Sunday mornings at home are a treat for me. Cooking Man cooks breakfast, buys the New York Times and makes us each a double-shot cappuccino. Life is good. I came into the kitchen and smiled at the eggs lined up on the ragged cotton towels to keep them from rolling off the island. After I set the table, I turned around and was surprised to see that the sun was shining through one of the eggs, giving it an inner glow and showing the mottled surface of the eggshell.
Both eggs had looked the same coming out of the carton. Now they looked completely different. I have a large streak of “metaphor for everyday life” appreciation, and looking at the egg brought on an idea:
We see people, ideas, and experiences through our own perspectives. The perspective we use lights up our view in a way that changes our perception. The two eggs had looked alike, but now I saw them differently.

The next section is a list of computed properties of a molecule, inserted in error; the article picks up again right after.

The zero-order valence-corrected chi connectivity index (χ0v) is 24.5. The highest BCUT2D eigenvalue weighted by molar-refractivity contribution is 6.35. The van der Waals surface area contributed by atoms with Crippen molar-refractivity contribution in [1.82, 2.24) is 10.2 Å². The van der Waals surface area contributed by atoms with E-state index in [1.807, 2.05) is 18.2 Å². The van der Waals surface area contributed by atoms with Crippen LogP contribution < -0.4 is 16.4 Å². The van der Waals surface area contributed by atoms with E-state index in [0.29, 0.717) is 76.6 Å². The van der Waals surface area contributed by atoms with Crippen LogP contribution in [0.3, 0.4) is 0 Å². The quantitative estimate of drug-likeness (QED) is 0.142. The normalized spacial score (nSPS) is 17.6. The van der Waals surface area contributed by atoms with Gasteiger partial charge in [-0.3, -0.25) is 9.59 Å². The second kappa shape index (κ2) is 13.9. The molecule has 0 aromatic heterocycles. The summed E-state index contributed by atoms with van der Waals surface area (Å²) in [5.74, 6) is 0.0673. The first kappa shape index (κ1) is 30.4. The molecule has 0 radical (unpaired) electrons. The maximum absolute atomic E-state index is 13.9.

Our experiences, our story, our biases all make us see the people and ideas around us in ways that reflect not them, but us. The Talmud says, “We see things not the way they are, but the way we are.” Good thought for the week.
—Quinn McDonald is a writer and creativity coach who loves Sunday mornings that include reading the Times and drinking cappuccino.